Like St. Francis of Assisi, it was also during St. Michael’s Lent (September 20, 1918) that St. Padre Pio had his first occurrence of the stigmata: bodily marks, pain, and bleeding in locations corresponding to the crucifixion wounds of Jesus Christ. This phenomenon continued for fifty years, until the end of his life. Padre Pio died on September 23, 1968. Of course, 1968 was the year Pope Paul VI published his encyclical, Humanae Vitae, which re-affirms the teaching of the Catholic Church regarding married love, responsible parenthood, and the continued rejection of artificial contraception. Many believe that contraception may have been the fissure through which the “smoke of Satan” entered, as contraception (while now known to be a class one carcinogen) has led to the explosion of the sexual revolution and much of the spiritual illnesses today, including fornication, adultery, divorce, sodomy, abortion, etc. … as well as the advent of the notion that one’s conscience supersedes the will of God, not just in the case of contraception, but is now applied to all of what the Church teaches.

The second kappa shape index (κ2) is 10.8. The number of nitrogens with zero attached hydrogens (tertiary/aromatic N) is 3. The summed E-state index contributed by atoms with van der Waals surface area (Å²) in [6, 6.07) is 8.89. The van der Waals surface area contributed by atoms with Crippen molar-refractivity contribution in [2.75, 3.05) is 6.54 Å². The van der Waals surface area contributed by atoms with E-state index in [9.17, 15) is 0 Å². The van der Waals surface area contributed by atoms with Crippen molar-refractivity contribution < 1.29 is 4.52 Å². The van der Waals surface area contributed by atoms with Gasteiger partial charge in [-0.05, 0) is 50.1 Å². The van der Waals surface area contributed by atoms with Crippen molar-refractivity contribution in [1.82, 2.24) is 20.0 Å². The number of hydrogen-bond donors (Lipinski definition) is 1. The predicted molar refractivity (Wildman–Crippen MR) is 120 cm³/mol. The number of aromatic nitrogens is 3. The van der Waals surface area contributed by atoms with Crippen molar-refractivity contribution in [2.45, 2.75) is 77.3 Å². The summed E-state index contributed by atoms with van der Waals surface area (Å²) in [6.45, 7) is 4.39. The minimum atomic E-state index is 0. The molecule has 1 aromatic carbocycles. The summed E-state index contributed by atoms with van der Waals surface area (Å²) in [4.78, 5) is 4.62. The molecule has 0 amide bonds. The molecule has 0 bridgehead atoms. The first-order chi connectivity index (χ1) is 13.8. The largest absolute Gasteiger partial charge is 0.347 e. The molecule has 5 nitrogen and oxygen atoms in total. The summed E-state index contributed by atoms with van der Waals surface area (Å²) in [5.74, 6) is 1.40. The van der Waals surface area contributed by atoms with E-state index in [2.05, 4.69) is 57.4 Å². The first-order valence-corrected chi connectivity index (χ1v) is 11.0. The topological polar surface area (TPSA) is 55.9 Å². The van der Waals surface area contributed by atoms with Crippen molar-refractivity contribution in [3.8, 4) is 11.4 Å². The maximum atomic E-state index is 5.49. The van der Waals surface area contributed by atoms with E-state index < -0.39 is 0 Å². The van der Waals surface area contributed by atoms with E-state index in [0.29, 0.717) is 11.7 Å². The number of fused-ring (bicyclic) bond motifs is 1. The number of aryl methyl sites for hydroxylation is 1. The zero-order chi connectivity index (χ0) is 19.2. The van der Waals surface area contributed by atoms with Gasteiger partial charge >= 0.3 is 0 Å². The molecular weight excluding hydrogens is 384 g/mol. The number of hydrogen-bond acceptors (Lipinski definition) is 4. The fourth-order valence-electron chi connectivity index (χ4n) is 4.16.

What is most fascinating is that September 23, 2017, the Feast of St. Padre Pio, also marks the day we will see another phenomenal astrological event. Patrick Archbold wrote about this on October 29, 2015 …

    What if God gave us a sign, would we even notice it? What if God, like He has done before, gave us a heavenly sign, a portent of great and terrible events? Would we even take notice? Are we, like so many that have come before us, so busy in our day-to-day lives that we never bother to even look up anymore? What if God gave us a heavenly sign today, would we notice? And if we did notice, would we care or just ignore it as some superstitious nonsense?


    What if I told you that there is a forthcoming astronomical event that closely mirrors a sign from the Book of Revelation, stunning in its precision, context, and timing? Would you look up?


    Revelation 12:1-5


    “And a great sign appeared in heaven: A woman clothed with the sun, and the moon under her feet, and on her head a crown of twelve stars:


    And being with child, she cried travailing in birth, and was in pain to be delivered.